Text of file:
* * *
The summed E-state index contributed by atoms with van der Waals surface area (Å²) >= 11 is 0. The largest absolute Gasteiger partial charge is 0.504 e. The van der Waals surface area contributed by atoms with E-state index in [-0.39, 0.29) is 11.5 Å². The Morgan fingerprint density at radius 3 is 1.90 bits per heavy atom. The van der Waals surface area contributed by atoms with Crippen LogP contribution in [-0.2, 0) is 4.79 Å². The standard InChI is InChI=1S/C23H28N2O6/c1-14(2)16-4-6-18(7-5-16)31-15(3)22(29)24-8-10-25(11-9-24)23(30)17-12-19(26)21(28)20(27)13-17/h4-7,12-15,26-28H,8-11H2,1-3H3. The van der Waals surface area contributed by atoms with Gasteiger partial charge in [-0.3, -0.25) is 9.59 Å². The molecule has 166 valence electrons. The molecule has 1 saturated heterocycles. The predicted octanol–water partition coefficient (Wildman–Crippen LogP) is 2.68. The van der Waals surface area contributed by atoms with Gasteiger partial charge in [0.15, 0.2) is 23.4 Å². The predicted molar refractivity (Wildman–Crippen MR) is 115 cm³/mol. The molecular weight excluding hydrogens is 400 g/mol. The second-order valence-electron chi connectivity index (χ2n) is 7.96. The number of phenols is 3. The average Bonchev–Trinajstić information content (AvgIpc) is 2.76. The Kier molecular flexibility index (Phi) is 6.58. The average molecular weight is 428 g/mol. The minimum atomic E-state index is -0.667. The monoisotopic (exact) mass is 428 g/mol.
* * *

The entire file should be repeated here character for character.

The summed E-state index contributed by atoms with van der Waals surface area (Å²) >= 11 is 0. The largest absolute Gasteiger partial charge is 0.504 e. The van der Waals surface area contributed by atoms with E-state index in [-0.39, 0.29) is 11.5 Å². The Morgan fingerprint density at radius 3 is 1.90 bits per heavy atom. The van der Waals surface area contributed by atoms with Crippen LogP contribution in [-0.2, 0) is 4.79 Å². The standard InChI is InChI=1S/C23H28N2O6/c1-14(2)16-4-6-18(7-5-16)31-15(3)22(29)24-8-10-25(11-9-24)23(30)17-12-19(26)21(28)20(27)13-17/h4-7,12-15,26-28H,8-11H2,1-3H3. The van der Waals surface area contributed by atoms with Gasteiger partial charge in [-0.3, -0.25) is 9.59 Å². The molecule has 166 valence electrons. The molecule has 1 saturated heterocycles. The predicted octanol–water partition coefficient (Wildman–Crippen LogP) is 2.68. The van der Waals surface area contributed by atoms with Gasteiger partial charge in [0.15, 0.2) is 23.4 Å². The predicted molar refractivity (Wildman–Crippen MR) is 115 cm³/mol. The molecular weight excluding hydrogens is 400 g/mol. The second-order valence-electron chi connectivity index (χ2n) is 7.96. The number of phenols is 3. The average Bonchev–Trinajstić information content (AvgIpc) is 2.76. The Kier molecular flexibility index (Phi) is 6.58. The average molecular weight is 428 g/mol. The minimum atomic E-state index is -0.667. The monoisotopic (exact) mass is 428 g/mol.